We have enjoyed some great times at Kestle Barton in 2018 with four varied exhibitions and many other interesting events making up our programme.
The season started very early this year with William Arnold’s beautiful photography collection: ‘an “edgelands” homage to Victorian botany’ as he described it. This exhibition took place in our modified gallery space that was specially prepared in advance to host the film by Manon de Boer for the successful first season of Groundwork that was launched in early May.
It was wonderful to be a partner in the Groundwork programme, which brought many new visitors to us throughout the whole season. Manon De Boer’s film was very well received and has since gone on to show at Tate, St Ives.
This was also our first year to participate in the National Garden Scheme, which has attracted many more garden enthusiasts to us than previously. We were also able to raise some funds for the Cornwall Hospice Care through their Open Gardens initiative.
Story Days, Kestle Barton’s festival of children’s literature, took place in May with a total of 200 children coming from six Lizard schools with their teachers and support staff. One head teacher wrote to tell us, ‘I have been inundated with positive feedback from our teachers and pupils about this wonderful day … it’s been amazing! Children and adults alike have been inspired and come back passionate about reading and writing …’
Hamish Fulton made a walk ‘connecting the invisible footsteps’ of the seven previous walks he had made in the south west, from Infracombe to Plymouth, Kynance Cove, St Ives, Land’s End and Penzance. A magnificent wall work was produced for the long gallery wall at Kestle Barton. Hamish came here in late August for an afternoon of conversation with Dr Virginia Button, generously answering many of our questions about the nature of his work. Ben Sanderson also offered a few walking/drawing workshops to compliment the exhibition and provide an opportunity to walk out in the surrounding landscape and be inspired.
This year the music improvisers, Tim West, Zoë Martlew and Tony Wood took Spontonality to the AMATA Centre at Penryn Campus, Falmouth University. Dance, theatre and music students enjoyed a jam-packed week, culminating in an amazing Saturday of workshop and performance.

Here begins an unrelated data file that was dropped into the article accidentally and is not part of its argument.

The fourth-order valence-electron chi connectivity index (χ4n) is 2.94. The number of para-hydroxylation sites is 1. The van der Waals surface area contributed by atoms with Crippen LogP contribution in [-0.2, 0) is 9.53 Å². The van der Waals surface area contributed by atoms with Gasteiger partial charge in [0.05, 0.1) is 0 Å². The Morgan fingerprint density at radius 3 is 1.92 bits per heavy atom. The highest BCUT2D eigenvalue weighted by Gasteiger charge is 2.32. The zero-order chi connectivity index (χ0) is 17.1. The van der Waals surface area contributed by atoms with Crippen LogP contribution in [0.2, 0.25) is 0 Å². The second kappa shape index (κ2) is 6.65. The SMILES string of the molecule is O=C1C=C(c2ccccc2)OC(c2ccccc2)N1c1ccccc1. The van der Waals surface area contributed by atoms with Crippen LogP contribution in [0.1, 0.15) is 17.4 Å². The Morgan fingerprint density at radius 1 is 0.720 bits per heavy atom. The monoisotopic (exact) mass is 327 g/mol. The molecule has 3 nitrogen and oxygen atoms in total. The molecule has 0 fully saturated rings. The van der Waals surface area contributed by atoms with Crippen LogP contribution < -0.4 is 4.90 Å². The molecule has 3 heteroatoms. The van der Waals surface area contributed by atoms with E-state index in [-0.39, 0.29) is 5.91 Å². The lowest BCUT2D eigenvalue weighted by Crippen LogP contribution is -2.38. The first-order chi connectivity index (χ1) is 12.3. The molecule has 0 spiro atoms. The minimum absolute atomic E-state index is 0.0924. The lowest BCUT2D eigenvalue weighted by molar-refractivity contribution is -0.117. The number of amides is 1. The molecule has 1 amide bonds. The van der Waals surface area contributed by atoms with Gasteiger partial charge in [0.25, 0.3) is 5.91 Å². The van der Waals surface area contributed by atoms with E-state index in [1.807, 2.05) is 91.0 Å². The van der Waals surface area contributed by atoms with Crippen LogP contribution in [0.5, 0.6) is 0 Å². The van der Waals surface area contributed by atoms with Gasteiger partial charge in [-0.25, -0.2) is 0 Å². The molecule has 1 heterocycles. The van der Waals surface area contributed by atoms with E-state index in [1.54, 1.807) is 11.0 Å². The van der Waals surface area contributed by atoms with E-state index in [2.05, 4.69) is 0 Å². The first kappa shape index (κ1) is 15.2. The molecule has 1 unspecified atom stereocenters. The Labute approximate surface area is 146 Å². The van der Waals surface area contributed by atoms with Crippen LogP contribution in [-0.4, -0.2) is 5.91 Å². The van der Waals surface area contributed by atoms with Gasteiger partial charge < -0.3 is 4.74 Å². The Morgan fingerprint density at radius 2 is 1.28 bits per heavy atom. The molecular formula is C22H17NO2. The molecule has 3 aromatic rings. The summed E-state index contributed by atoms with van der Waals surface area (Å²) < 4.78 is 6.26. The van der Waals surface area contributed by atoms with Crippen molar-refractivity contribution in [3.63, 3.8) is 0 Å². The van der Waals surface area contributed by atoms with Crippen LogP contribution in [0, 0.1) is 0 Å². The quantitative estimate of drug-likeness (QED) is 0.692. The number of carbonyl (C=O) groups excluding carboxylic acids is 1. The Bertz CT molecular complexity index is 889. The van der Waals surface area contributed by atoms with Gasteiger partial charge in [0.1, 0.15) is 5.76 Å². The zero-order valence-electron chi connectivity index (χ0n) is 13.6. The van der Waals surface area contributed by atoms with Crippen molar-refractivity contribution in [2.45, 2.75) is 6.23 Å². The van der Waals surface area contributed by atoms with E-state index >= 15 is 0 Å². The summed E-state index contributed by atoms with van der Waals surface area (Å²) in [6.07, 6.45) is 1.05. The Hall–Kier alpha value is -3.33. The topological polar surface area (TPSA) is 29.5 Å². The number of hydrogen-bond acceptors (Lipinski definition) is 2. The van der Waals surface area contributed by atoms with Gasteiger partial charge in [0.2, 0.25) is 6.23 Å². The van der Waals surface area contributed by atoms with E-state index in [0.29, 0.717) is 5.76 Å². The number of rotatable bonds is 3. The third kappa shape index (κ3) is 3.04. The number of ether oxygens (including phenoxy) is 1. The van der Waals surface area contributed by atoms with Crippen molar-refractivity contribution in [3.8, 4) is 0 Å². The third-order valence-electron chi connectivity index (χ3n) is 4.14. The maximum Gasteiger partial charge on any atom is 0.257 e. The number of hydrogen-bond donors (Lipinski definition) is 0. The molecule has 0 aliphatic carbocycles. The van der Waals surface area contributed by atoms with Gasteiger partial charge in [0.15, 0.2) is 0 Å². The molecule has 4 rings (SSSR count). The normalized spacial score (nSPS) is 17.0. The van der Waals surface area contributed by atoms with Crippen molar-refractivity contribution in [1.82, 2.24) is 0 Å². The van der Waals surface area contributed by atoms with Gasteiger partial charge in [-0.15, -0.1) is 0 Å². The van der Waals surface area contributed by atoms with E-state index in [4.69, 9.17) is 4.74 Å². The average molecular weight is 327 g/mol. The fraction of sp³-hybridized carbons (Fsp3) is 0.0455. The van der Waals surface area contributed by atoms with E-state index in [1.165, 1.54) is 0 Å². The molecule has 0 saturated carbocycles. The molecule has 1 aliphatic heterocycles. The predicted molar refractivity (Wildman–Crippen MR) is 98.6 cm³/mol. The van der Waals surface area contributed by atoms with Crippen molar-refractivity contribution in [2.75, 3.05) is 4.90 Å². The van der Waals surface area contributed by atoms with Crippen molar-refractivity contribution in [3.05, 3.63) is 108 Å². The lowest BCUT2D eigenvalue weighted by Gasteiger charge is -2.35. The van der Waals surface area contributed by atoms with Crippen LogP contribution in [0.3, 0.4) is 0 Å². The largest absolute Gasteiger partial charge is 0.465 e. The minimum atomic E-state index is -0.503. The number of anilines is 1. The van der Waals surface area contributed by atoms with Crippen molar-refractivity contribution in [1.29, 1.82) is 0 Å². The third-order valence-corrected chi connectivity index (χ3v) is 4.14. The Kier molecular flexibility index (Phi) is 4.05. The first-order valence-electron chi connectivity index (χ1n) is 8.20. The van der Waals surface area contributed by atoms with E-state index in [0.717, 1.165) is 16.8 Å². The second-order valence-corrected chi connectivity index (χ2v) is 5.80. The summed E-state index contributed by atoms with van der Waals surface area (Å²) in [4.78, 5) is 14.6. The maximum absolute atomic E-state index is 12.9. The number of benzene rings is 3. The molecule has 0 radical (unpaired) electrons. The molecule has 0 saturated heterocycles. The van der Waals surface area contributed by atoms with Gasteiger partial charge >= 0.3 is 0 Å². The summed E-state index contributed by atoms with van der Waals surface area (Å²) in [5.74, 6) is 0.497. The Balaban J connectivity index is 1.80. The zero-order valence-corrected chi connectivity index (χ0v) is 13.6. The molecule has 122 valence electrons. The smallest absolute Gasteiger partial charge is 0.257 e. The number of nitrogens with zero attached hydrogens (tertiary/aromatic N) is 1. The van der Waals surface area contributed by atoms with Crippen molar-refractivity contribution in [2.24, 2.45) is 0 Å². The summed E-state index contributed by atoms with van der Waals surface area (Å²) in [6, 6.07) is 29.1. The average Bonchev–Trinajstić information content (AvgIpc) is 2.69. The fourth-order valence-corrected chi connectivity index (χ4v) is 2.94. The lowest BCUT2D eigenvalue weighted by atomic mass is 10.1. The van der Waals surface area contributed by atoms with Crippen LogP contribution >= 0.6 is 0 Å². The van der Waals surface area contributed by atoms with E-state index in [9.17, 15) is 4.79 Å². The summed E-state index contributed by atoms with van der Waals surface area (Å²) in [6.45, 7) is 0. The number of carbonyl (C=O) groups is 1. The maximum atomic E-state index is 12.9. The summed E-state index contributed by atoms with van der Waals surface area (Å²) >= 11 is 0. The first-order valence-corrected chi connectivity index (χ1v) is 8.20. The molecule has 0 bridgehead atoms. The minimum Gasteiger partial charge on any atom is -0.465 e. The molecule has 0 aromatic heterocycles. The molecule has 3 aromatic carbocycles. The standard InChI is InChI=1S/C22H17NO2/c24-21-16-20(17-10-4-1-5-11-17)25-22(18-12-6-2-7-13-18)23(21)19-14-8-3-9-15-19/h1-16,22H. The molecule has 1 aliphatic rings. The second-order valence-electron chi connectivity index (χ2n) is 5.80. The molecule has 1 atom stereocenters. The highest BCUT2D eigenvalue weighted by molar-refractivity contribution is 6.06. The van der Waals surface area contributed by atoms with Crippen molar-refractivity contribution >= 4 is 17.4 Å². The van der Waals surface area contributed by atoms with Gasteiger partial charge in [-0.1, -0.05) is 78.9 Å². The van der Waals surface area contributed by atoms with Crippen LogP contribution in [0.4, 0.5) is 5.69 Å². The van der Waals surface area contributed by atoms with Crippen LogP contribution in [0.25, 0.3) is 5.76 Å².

Gareth Churcher, in his capacity as Artistic Director of Cornwall Music Service Trust invited Tim and the others to an improvisation session with instrument leads from throughout Cornwall. Spontonality also worked at Helston Community College and revisited the adults at Park View Day Care Centre where everyone always has a ball. The now expected many choruses of Rockin’ All Over the World were not forgotten.
It has been a huge privilege, not only to show their recent work from Peer Gallery, but also to be able to host Fourthland & Rosalind Fowler to make new work at Kestle Barton this year. This has proved to be a very rewarding collaboration that has touched the lives of many people – most especially the connections that they established, through the Cornwall Faith Forum, with the Syrian community in Cornwall. Eight families located throughout Cornwall were able to come together, over repeated visits, to participate in a collaborative sharing of their cultural backgrounds and their creative responses to the artists’ offerings and the Kestle Barton landscape. The artists established further meaningful relations with local craftspeople, residents and students from Helston Community College in collaboration with the National Trust.
The final show of 2018 is Fourthland & Rosalind Fowler: BREADROCK, is a culmination of these encounters. This will close on 3 November and we will then remain closed until 13 April 2019 when we re-open for another exciting season.
This year’s programme at Kestle Barton was generously supported by the National Lottery through Arts Council England.